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MT. K2 EXPEDITION (8611M) Travel Guide

K2 Travel Info

Tourist Visa

Getting a Pakistan visa was a real pain for a long time where you could only apply in your origin country and with lots of paperwork required. But recently it has become easier with the introduction of online visas. Be sure to have a copy of your passport, visa of any other countries, sponsor letter from the tour company, and any other travel document. The tourist visa fees differ from one country to another country.

Getting in Pakistan

It is easiest to get to Pakistan by flight to one of the twelve international airports in the county. Karachi, Lahore, and Islamabad are the main entry points by air for most foreign travelers. Likewise, Pakistan has land borders from where you can enter the country with a valid visa.

Domestic Flights

Regular domestic flight has been operations from the different international airports to the major cities in Pakistan. You aren't required to use your passport since the flight doesn't leave the country, you are not subject to border and immigration controls. However, you will still need a valid photo ID. There are limited flights to Skardu during the peak season and are sold very fast so you need to book the flight to Skardu before your arrival.

Altitude Sickness

Altitude Sickness is an effect of high-altitude atmospheric pressure that results in a quick change in oxygen level and air pressure of a human body. The symptoms will arise while walking at a high altitude without properly acclimatizing the body. It can happen to anyone even if they have great physical fitness if you climb faster at a higher altitude. It is smarter to descend gradually to prevent altitude sickness.


Getting Money from an ATM or finding a working ATM can be a real pain in Pakistan; even in the larger cities, this can be a real problem. There are ATMs in every town in the country, but in smaller places, they often run out of money. Carry some cash with you at all times. Pakistan is still catching up on paperless transactions and relies heavily on cash, so while you should have your bank cards, do keep a reasonable amount of cash handy at all times. Make sure that you get your currency exchanged before flying out or do some research on the best money changers to get good rates.


There is no significant rule about tipping your guide or porter yet it has been more common in Pakistan. It is on you to decide whether to thank the guide and porter with tips or not. But in most cases, guides and porters expect tips from you though they don’t request tips verbally because their salary is not enough to fulfill their basic needs.


For various reasons, some places in Pakistan are still considered unsafe or inaccessible for foreign travelers. When you plan your trip here, it is best to leave out these places from your itinerary because of border conflict and other reasons at the Khyber Pass, Waziristan, and adjacent areas to the Afghan border. It is best to listen to authority on this matter unless you have permission. Azad Kashmir is currently a disputed area between India and Pakistan.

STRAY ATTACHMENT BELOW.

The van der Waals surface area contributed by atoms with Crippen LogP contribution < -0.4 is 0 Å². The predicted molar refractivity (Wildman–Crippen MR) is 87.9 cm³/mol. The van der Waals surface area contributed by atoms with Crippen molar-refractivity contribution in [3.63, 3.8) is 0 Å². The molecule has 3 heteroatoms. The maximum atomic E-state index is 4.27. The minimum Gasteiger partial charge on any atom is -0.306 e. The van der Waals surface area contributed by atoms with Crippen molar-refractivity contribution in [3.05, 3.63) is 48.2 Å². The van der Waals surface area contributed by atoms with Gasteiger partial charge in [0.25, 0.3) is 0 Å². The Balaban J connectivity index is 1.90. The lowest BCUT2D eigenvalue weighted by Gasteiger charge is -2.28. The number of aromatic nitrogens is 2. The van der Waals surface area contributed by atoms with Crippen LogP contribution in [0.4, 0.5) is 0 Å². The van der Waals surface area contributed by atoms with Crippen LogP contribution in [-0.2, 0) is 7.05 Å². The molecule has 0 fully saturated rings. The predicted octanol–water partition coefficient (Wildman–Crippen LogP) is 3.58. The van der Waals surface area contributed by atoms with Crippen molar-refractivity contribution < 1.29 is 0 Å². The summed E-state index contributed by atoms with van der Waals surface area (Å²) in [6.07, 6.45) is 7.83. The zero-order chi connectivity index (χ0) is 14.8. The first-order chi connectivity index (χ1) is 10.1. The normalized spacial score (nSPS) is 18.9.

Internet & SIM Card

WIFI and 3/4G connections are technically available everywhere, but they can be very unstable, and don´t expect them to be fast and reliable. About every hotel and guesthouse in the country, together with upscale coffee shops and restaurants, have WIFI. Getting a local sim card is your best bet if you require internet. If you are planning to travel to the two northern regions Azad Jammu & Kashmir and Gilgit-Baltistan, you need to get the SCOM network since SCOM provides the largest network coverage in the area with an equal footprint in rural and urban terrain in major cities, towns and villages both in Azad Jammu & Kashmir and Gilgit-Baltistan. You can choose your service provider based on your needs: area coverage, data volume, and call frequency. As soon as you touch down, make your way to the nearest sales and service center of the company you’ve finalized and follow the procedure to acquire your local SIM card.


The vast country is home to 74 different languages spoken as first languages. With five of them have more than 10 million speakers each around the country – Punjabi, Pashto, Sindhi, Saraiki, and Urdu with other major languages such as Balochi, Hindko, Brahui, and Minor languages. But Urdu is the national language of Pakistan which is a mixture of Persian, Arabic, and various local languages. It is similar to Hindi but written in Arabic script.

Seven Summit Treks


Below the different grades shown in the chart are explained in more detail.

For Expeditions

  1. Easy (E): Climb requires one-day climbs, or a multiday climbs with non-technical elements.
  2. Moderate (M): Either a serious one-day climbs, or a multiday climbs with some technical elements. Requires an average level of physical fitness.
  3. Difficult (D): Multiday climbs with some moderately technical elements. Requires an above average fitness level and high level of stamina.
  4. Hard Difficult (HD): Multiday, Highly technical climb. Requires high level of physical fitness and stamina.